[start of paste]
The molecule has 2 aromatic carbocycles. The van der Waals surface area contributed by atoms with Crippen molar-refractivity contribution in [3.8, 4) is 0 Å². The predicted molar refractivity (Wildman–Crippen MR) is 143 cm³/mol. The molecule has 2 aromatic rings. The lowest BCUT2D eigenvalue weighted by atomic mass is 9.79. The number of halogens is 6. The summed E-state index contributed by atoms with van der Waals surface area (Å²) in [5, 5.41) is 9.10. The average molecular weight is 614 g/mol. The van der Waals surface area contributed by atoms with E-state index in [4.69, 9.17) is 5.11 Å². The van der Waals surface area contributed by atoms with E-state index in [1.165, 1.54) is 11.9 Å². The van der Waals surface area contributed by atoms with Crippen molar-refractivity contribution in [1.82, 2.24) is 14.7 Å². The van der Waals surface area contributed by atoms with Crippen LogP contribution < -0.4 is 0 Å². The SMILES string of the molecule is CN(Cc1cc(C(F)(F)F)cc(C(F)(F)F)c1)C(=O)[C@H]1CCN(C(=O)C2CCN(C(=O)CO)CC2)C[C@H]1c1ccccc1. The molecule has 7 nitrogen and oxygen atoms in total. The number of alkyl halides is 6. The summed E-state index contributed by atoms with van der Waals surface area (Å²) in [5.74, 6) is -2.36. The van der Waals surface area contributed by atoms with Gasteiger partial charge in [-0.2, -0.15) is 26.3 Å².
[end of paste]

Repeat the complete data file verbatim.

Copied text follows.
The molecule has 2 aromatic carbocycles. The van der Waals surface area contributed by atoms with Crippen molar-refractivity contribution in [3.8, 4) is 0 Å². The predicted molar refractivity (Wildman–Crippen MR) is 143 cm³/mol. The molecule has 2 aromatic rings. The lowest BCUT2D eigenvalue weighted by atomic mass is 9.79. The number of halogens is 6. The summed E-state index contributed by atoms with van der Waals surface area (Å²) in [5, 5.41) is 9.10. The average molecular weight is 614 g/mol. The van der Waals surface area contributed by atoms with E-state index in [4.69, 9.17) is 5.11 Å². The van der Waals surface area contributed by atoms with E-state index in [1.165, 1.54) is 11.9 Å². The van der Waals surface area contributed by atoms with Crippen molar-refractivity contribution in [1.82, 2.24) is 14.7 Å². The van der Waals surface area contributed by atoms with Crippen LogP contribution < -0.4 is 0 Å². The SMILES string of the molecule is CN(Cc1cc(C(F)(F)F)cc(C(F)(F)F)c1)C(=O)[C@H]1CCN(C(=O)C2CCN(C(=O)CO)CC2)C[C@H]1c1ccccc1. The molecule has 7 nitrogen and oxygen atoms in total. The number of alkyl halides is 6. The summed E-state index contributed by atoms with van der Waals surface area (Å²) in [5.74, 6) is -2.36. The van der Waals surface area contributed by atoms with Gasteiger partial charge in [-0.2, -0.15) is 26.3 Å².